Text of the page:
Post-Labor Day writing updates and article recommendations

Post-Labor Day writing updates and article recommendations

Some new work from me

Some interesting articles I liked

Upcoming and recently published books I’m excited about

The fall book season is already upon us, and there are a bunch of new books I am excited about. Among the ones from the various publisher catalogues I have combed through are:

  • Ghost Flames: Life and Death in a Hidden War, Korea 1950-1953 by Charles Hanley: Billed as a more readable and human approach to understanding the Korean War. The war’s 70th anniversary was this year, and given the rising China tensions, it still remains of huge importance for understanding East Asia.
  • Tomorrow, the World: The Birth of U.S. Global Supremacy by Stephen Wertheim: Wertheim and his colleagues at the Quincy Institute are pioneering a more pragmatic and peaceful U.S. foreign policy, and this is intended to be one of the guiding touchstones for that new school of thought.
  • Empire and Righteous Nation: 600 Years of China-Korea Relations by Odd Arne Westad: Westad is a major historian, and this looks to cover one of the most important foreign relationships anywhere in the world.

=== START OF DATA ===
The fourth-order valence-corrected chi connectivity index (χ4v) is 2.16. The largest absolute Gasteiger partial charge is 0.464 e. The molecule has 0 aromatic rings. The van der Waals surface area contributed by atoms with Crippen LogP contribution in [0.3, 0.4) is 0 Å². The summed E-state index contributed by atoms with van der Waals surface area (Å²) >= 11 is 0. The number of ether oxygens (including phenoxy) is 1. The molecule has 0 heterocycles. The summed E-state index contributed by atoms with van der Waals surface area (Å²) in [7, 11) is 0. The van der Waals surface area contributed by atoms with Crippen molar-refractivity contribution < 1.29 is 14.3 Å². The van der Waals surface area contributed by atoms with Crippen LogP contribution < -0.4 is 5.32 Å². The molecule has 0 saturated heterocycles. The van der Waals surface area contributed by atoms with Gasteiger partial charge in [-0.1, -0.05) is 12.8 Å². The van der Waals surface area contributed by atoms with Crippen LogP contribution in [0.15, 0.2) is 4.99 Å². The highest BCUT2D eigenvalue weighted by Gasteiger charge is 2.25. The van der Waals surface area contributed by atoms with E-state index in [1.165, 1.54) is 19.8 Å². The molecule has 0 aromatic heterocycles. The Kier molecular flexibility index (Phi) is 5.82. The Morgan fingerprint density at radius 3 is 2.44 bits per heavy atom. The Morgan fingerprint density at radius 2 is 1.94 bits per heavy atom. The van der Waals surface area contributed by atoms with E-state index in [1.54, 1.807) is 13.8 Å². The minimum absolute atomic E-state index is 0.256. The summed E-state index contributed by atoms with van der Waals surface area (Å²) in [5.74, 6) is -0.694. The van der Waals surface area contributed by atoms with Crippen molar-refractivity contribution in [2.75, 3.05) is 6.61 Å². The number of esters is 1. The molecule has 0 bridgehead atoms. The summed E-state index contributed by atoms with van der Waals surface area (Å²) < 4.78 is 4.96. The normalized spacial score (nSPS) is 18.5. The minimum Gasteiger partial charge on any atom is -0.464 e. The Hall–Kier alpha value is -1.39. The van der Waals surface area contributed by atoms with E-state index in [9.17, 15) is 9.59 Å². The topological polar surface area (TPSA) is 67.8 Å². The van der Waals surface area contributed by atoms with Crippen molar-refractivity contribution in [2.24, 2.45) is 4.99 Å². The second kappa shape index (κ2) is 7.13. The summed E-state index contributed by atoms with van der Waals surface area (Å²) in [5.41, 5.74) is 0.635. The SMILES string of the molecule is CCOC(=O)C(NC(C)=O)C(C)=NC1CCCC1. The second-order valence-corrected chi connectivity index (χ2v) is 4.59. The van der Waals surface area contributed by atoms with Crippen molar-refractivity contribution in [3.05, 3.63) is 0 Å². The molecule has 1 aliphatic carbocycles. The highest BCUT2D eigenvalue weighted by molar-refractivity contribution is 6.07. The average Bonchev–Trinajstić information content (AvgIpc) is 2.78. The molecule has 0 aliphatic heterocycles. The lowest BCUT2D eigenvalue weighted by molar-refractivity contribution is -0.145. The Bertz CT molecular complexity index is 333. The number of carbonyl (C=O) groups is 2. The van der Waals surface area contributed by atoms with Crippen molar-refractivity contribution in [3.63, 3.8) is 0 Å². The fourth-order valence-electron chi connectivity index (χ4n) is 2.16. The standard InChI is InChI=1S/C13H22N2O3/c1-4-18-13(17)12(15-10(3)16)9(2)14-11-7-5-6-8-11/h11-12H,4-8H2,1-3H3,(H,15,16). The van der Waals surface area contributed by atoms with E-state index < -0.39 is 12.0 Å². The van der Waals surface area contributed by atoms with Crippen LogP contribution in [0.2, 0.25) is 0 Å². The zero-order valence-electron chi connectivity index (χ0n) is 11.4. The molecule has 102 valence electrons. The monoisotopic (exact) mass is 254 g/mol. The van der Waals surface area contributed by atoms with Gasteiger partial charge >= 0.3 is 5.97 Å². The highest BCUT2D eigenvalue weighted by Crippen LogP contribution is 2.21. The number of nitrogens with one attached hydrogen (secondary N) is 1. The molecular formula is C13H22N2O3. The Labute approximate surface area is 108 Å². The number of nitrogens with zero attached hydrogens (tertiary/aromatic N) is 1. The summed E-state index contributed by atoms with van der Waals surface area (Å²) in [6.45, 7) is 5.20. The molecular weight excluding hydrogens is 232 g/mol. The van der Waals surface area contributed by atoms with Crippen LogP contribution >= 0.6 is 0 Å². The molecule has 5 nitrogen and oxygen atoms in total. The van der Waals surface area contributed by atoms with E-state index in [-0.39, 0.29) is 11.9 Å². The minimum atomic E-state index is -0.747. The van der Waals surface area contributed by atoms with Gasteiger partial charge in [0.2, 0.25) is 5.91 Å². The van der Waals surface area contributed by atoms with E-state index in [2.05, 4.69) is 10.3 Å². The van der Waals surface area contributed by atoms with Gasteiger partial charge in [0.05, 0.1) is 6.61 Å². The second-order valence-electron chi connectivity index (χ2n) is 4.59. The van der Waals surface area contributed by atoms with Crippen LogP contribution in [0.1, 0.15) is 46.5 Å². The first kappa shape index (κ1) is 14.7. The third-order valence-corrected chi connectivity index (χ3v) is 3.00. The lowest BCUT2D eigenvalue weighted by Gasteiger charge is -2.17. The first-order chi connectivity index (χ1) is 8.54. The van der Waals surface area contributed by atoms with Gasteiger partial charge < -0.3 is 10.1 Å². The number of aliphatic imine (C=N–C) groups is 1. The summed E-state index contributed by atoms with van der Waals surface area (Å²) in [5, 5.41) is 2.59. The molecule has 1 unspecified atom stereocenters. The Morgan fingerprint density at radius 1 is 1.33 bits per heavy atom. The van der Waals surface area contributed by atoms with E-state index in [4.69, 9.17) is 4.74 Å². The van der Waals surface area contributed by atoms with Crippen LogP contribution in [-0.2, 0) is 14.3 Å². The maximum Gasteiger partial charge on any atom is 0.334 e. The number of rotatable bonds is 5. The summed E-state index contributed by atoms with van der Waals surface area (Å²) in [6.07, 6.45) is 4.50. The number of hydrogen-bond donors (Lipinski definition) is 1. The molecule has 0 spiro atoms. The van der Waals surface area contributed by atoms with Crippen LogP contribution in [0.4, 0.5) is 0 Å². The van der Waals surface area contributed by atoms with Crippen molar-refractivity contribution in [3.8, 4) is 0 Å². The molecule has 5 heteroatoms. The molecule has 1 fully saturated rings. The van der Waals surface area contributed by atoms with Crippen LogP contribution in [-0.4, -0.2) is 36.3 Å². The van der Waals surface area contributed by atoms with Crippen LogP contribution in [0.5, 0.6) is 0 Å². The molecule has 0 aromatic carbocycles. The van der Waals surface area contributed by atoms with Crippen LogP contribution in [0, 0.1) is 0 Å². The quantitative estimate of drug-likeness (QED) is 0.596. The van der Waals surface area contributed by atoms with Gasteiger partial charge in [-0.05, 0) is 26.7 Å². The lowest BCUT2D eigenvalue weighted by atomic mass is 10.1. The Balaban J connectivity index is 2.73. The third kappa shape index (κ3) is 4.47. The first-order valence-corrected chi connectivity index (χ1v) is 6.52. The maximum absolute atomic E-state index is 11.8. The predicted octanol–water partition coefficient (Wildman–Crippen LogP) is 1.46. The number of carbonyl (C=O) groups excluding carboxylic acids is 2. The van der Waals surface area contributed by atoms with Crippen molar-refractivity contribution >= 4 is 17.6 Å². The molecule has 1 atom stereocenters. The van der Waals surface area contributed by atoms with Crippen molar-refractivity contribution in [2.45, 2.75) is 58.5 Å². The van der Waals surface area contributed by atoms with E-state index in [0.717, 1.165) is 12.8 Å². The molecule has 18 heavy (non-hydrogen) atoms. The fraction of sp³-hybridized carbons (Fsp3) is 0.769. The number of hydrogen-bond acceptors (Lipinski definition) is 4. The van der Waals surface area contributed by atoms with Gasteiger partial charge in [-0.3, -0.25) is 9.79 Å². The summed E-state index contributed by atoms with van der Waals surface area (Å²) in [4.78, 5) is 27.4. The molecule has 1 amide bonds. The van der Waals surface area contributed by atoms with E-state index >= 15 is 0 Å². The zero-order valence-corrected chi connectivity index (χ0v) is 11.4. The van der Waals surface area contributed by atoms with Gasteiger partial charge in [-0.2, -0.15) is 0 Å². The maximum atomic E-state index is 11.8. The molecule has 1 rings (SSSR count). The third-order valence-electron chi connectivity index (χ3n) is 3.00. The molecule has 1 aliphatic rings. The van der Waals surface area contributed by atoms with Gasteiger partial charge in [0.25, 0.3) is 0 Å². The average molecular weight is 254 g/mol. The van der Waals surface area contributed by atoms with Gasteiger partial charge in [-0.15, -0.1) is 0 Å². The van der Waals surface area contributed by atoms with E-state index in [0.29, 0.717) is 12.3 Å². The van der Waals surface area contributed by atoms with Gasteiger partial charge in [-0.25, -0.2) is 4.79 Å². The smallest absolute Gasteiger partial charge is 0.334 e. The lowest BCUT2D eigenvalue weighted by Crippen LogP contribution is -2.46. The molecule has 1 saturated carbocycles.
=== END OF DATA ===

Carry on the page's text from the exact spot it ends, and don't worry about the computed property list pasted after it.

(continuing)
• Mill Town: Reckoning With What Remains By Kerri Arsenault: A memoir-ish look at the environmental and health catastrophe from a paper mill in a single Maine city.
  • Katrina: A History, 1915–2015 by Andy Horowitz: Placing a singular disaster — Katrina — into its larger historical and social context to show that what we think of as a “disaster” is really the buildup of policies over many decades.
  • East Asia in the World: Twelve Events that Shaped the Modern International Order by Stephen Haggard and David Kang: All metaphors and stylized facts in International Relations always head back to the Greeks, but why do we apply Greek thinking to China, Singapore, Australia and others? This book is meant to be a corrective to try to push other non-Western examples into mainstream thought (good luck with that though).